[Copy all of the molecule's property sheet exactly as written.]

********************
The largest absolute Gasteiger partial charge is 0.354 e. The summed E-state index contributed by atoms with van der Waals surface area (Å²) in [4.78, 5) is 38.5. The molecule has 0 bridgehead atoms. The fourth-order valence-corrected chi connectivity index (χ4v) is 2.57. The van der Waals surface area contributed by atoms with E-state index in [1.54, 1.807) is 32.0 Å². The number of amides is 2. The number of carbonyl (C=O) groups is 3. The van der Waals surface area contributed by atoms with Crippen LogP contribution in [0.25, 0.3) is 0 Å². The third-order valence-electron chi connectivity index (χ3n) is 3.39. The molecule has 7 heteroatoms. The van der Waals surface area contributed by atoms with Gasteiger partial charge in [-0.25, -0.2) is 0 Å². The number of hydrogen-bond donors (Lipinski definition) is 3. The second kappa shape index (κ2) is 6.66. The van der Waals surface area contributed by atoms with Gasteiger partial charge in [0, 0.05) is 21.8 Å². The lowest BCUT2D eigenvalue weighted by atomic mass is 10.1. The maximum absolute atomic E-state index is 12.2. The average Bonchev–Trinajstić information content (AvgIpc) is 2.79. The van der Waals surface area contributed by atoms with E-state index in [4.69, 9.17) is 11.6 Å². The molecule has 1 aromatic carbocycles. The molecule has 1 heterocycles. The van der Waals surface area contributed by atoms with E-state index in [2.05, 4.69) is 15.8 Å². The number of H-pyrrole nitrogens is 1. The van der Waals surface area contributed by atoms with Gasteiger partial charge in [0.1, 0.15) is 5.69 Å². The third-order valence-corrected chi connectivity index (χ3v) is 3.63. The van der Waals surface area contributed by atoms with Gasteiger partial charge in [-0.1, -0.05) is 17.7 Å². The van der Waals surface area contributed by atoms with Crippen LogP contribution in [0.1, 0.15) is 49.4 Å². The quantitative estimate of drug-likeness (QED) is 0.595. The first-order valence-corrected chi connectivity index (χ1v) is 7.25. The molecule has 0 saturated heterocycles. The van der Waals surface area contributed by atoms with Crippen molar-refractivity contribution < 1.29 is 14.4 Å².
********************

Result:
The largest absolute Gasteiger partial charge is 0.354 e. The summed E-state index contributed by atoms with van der Waals surface area (Å²) in [4.78, 5) is 38.5. The molecule has 0 bridgehead atoms. The fourth-order valence-corrected chi connectivity index (χ4v) is 2.57. The van der Waals surface area contributed by atoms with E-state index in [1.54, 1.807) is 32.0 Å². The number of amides is 2. The number of carbonyl (C=O) groups is 3. The van der Waals surface area contributed by atoms with Crippen LogP contribution in [0.25, 0.3) is 0 Å². The third-order valence-electron chi connectivity index (χ3n) is 3.39. The molecule has 7 heteroatoms. The van der Waals surface area contributed by atoms with Gasteiger partial charge in [-0.25, -0.2) is 0 Å². The number of hydrogen-bond donors (Lipinski definition) is 3. The second kappa shape index (κ2) is 6.66. The van der Waals surface area contributed by atoms with Gasteiger partial charge in [0, 0.05) is 21.8 Å². The lowest BCUT2D eigenvalue weighted by atomic mass is 10.1. The maximum absolute atomic E-state index is 12.2. The average Bonchev–Trinajstić information content (AvgIpc) is 2.79. The van der Waals surface area contributed by atoms with E-state index in [4.69, 9.17) is 11.6 Å². The molecule has 1 aromatic carbocycles. The molecule has 1 heterocycles. The van der Waals surface area contributed by atoms with E-state index in [2.05, 4.69) is 15.8 Å². The number of H-pyrrole nitrogens is 1. The van der Waals surface area contributed by atoms with Gasteiger partial charge in [0.1, 0.15) is 5.69 Å². The third-order valence-corrected chi connectivity index (χ3v) is 3.63. The van der Waals surface area contributed by atoms with Gasteiger partial charge in [-0.1, -0.05) is 17.7 Å². The van der Waals surface area contributed by atoms with Crippen LogP contribution in [0.1, 0.15) is 49.4 Å². The quantitative estimate of drug-likeness (QED) is 0.595. The first-order valence-corrected chi connectivity index (χ1v) is 7.25. The molecule has 0 saturated heterocycles. The van der Waals surface area contributed by atoms with Crippen molar-refractivity contribution < 1.29 is 14.4 Å².